I remember sitting on a low pouffe opposite my English “auntie” in her 

arm chair, holding my arms wide as she unraveled on old jumper, 

feeding the wool thread in a loop around my outstretched hands 

and then slowly rhythmically winding the reclaimed thread into a ball, ready for knitting a new garment. 

Moments of closeness.

It was war time, clothing was rationed and we had to make do.

Last week Global Story Films, Dave and Kathi Peters, with Micah and Janie Dailey, flew back to my English past.

They started at the beginning, Liverpool Street Station London, 

where bewildered, I climbed down from a train of children. 

I had said goodbye to my parents, all that was secure and familiar

   in Cologne and suddenly we were alone, children in 

      a strange, foreign land.

Kindertransport  Memorial, Liverpool street Station, London

As the film team is bringing together  past and  present, they send back photos and short videos from their phones. I look and listen  and  think about the wonder of redeeming the past through the eyes and ears of others

I am there with them standing before the front door of 

167, Coventry Road, Exhall, looking down at the tile still there today,

85 years later, feeling again the unravelling.

167, Coventry Road

At the Front Door

Imogen comes to be interviewed  inside a building that was once Exhall Council Junior School, and I time travel back to 1939, to one December  day  when our class stood in a long line singing Christmas carols. 

The familiar words flowed from the lips of all the children, but this 7 year old German Jewish child silently opened and closed her lips trying to hide her ignorance.


Bill stands in a memorial garden and speaks about reconciliation.

And I remember the Reconciliation sculpture in the bombed shell of Coventry Cathedral. We were evacuated and I remember driving by the rubble the morning after.

Bill in the National Memorial Arboretum, Staffordshire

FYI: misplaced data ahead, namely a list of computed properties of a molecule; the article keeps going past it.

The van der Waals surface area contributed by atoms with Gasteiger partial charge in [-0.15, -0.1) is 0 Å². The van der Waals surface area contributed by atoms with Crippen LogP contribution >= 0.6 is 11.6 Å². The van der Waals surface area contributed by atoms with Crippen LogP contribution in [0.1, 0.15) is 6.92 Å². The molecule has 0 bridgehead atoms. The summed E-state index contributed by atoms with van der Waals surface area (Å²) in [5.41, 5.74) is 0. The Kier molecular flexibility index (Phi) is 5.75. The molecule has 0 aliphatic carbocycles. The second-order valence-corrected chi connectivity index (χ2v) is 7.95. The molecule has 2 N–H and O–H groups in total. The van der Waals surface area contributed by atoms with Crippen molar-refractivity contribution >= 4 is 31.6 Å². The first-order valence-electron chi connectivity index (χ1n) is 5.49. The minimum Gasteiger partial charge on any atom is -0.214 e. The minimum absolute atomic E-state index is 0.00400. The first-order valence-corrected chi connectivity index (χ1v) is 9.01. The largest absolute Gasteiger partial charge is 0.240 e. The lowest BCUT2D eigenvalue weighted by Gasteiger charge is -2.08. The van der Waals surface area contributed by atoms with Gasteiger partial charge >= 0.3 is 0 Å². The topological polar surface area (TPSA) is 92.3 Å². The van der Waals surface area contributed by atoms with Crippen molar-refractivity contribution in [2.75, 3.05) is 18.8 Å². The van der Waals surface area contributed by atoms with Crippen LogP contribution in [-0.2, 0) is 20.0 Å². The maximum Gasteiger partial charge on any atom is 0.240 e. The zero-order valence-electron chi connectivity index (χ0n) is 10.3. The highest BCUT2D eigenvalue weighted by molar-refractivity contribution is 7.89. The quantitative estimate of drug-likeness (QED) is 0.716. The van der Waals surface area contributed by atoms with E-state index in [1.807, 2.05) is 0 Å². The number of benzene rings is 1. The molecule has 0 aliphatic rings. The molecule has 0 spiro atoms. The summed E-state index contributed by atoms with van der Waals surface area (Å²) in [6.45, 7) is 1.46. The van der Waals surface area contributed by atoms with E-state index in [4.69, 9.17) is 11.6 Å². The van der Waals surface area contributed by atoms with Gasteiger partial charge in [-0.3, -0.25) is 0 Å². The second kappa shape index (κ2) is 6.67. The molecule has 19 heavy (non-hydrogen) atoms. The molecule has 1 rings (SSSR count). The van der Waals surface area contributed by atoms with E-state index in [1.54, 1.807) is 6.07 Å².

Reconciliation sculpture, Coventry Cathedral

Heading north to an art studio in Manchester the team is welcomed by Laura, a textile artist who is recreating  scenes of my past to illustrate the film. Her grandmother was a Kindertransport survivor from Berlin.

We have a three fold connection,, like a strong cord…

a shared Jewish identity, the Kindertransport and 

our passion to seek meaning in life.


And then there is Amy, woven into the fabric of the new garment, 

Amy has taken me deeper into my story and brought each of us  together. 

Her interview took place in the Huddersfield Holocaust Museum.

After the the filming she posted her reflections on Instagram….

fitting because we all met on Instagram, our knitting machine.

8814… Summoned to a journey… Hanna uses this line in her book when she talks about the deportation of her parents. The line struck me because it was so chilling to read amongst the pages where Hanna talks about how her parents lovingly sent her away on the Kindertransport. Her parents had the foresight to do this… did they feel a calling? We certainly feel a connection filming the documentary. We are brought together by something higher. Summoned in this sense has such a positive meaning but we grapple with this amazement around connectivity and the destruction inflicted upon Hanna’s family. To quote Hanna it is as if we are “in a vintage movie that jumps and jerks from one scene to another”. The last few sections in Hanna’s book are called “We Trust the Flame to Keep Burning” and “Opening the Gift”. We are constantly straddling the light and the darkness but we find comfort in being together to remember the story.